Latest encoin thread for reference: https://bitcointalk.org/index.php?topic=49683.0
Before I start, bear in mind that the wiki is now like 5 months old and I have made many mental and electronic notes that have never gotten to the wiki. The design has evolved frequently and after I wrote the wiki, not enough interest was drummed up at the time for me to really bother updating it.
1) Though it's buried a bit, the transaction page is here
. Users have the option of using the system similarly to bitcoin with separate addresses for each transaction. However, this comes with a big caveat that each transaction requires the minimum transaction fee--which is notably higher than bitcoin's currently
, however in the future when mining rewards drop out, they would probably be equivalent. So if you believe that pseudonymity is something worthwhile, you will be nickeled a bit more than you would in bitcoin.
With that said, at least under the written wiki implementation, there would be an 8-byte miscellaneous field which could and should be used by everyone to hash a receipt of the transaction (or simply an order number) so that there is both proof of what the transaction is for (but only if you have a copy of the receipt) and transaction identification to the receiver. This means that the receiver does not need a different receiving address to keep track of each incoming transaction.
2) It is likely to be a combination of both.
Cost of production can change significantly in a number of ways:
A) Energy prices drop significantly
B) Computing hardware makes a giant leap
C) SHA256 or whichever algorithm that is used has a weakness that is exploited (and/or QC)
A1) In some form or another, Koomey's Law
will be a part of the coin creation system. This will account for decreasing energy prices over time by increasing the length of time required to produce coins.
B1) This is covered mostly by Moore's Law
, but also by Koomey's Law in the case of very energy efficient hardware such as FPGAs or ASICs or future drops in energy consumption of computer hardware.
C1) Any far-reaching effects of this will be mitigated by free coins
. Although I have significantly revised the free coins idea since that forum post.
All 3 effects are mitigated by free coins. All 3 effects will be mitigated by many additional ideas I have come up with since that limit how easy it is to create coins for one person. These are details I'd rather go into a bit later, but for example: first of all, the whole supplynet group thing is gone; joining the supplynet will require a minimum difficulty solution and as more peers join this difficulty may rise; once joined, each wallet can create up to 2 coins before being forced to join again; a minimum pool of peers must be in the supplynet before mining can begin based on how many are in the tradenet; only a fraction of those in the pool will be able to create coins at any one time (probably 25%), with new peers selected at random as coins are produced; a maximum amount of coins may be produced per coin-creation period (defined in the wiki, but it will be much different) based on a hard-coded minimum or the average amount of transaction fees in prior periods.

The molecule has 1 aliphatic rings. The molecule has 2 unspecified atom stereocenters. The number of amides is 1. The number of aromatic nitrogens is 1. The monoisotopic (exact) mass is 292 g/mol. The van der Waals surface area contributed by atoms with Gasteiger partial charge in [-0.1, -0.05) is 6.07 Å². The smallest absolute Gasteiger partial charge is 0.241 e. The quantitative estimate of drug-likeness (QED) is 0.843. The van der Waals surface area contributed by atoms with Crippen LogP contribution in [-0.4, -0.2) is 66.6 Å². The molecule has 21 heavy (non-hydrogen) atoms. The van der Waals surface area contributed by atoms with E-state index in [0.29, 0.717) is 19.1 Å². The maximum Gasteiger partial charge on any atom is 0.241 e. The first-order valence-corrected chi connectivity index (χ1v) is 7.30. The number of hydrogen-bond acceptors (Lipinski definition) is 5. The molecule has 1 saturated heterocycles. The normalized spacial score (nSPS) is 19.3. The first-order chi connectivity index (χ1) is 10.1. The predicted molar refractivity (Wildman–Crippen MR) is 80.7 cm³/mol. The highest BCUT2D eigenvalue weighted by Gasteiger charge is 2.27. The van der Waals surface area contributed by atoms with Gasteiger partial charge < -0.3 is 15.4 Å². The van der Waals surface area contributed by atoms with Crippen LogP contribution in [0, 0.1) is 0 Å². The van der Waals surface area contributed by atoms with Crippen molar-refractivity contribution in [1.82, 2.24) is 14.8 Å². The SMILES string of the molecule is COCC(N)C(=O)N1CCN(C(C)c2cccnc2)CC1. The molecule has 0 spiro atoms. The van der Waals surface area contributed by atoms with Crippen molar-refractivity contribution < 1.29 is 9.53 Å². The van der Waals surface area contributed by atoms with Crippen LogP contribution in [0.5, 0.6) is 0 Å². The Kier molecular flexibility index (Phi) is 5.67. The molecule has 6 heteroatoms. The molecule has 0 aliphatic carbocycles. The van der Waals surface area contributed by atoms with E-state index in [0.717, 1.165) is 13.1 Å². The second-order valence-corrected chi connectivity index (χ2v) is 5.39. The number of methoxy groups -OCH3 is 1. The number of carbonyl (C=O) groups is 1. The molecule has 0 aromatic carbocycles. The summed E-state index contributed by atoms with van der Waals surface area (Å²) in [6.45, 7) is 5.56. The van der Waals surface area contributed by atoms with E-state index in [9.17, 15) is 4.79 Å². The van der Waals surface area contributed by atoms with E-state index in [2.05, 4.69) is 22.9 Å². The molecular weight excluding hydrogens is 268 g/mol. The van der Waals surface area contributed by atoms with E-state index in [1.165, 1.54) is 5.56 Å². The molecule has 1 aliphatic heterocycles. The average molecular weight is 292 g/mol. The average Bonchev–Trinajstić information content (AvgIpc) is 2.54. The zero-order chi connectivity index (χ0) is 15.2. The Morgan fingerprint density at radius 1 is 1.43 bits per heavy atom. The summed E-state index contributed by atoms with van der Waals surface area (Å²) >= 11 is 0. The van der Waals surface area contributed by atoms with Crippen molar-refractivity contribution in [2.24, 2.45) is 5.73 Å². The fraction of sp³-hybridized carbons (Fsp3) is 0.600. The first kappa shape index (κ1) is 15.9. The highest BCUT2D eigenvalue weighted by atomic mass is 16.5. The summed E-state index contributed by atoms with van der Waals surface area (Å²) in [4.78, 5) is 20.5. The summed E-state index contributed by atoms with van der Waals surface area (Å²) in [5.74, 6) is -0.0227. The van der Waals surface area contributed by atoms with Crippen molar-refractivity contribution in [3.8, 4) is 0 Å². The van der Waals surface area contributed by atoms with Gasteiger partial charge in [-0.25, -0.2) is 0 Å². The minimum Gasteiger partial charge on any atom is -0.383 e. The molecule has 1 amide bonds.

YES I just listed a whole bunch of stuff that sounds complex. But the goal is to have the network adapt to a changing world without the need for developer intervention.
Now, "market price" will not be stable long-term as long as regular fiat money continues to inflate the way it does. "Value" may not be stable on a per-coin basis because of changes in cost of production. However, the basic bootstrap design as far as coins go that I have so far is this:
Years 1-3: Coin reward for solving a block is 3-6x the normal value, starting with 6, and gradually dropping to 3 over the 3 years. This is to get relatively cheap coins into the economy without a significant electrical cost.
Years 4-6: Coin reward is 1x. Allows time for demand to build and distribute coins around.
Years 7-9: Coin reward is 1x, but another 1x those coins is added to account balances proportionally, and another 1x of those coins is awarded randomly to those who send/receive transactions.
Years 10+: Coin reward is 1x, but 2x is awarded to existing balances and 2x to trades. This means that some change would have to happen very quickly that made coins more than 5x easier to produce for it to even really affect the economy. Even then, it would have to be widespread (likely only a SHA2 weakness), and if it is widespread, moore's law will account for it after a few coin-creation periods.
SO, the value may not be stable on a per-coin basis, but coins will be added to all accounts. I'm trying to come up with a percentage based system for adding new money to existing accounts in the case of a serious ramp up in coin production. The worst that could happen by over-awarding existing balances is that the value per coin drops and mining stops, but the value in each account remains the same. Although it does make things a little tricky when it comes to contracts, loans, wages, etc. so I would like to keep the per-coin value as stable as possible.
Not only do I hope to keep a relatively stable value, but also require the absolute minimum in electricity waste.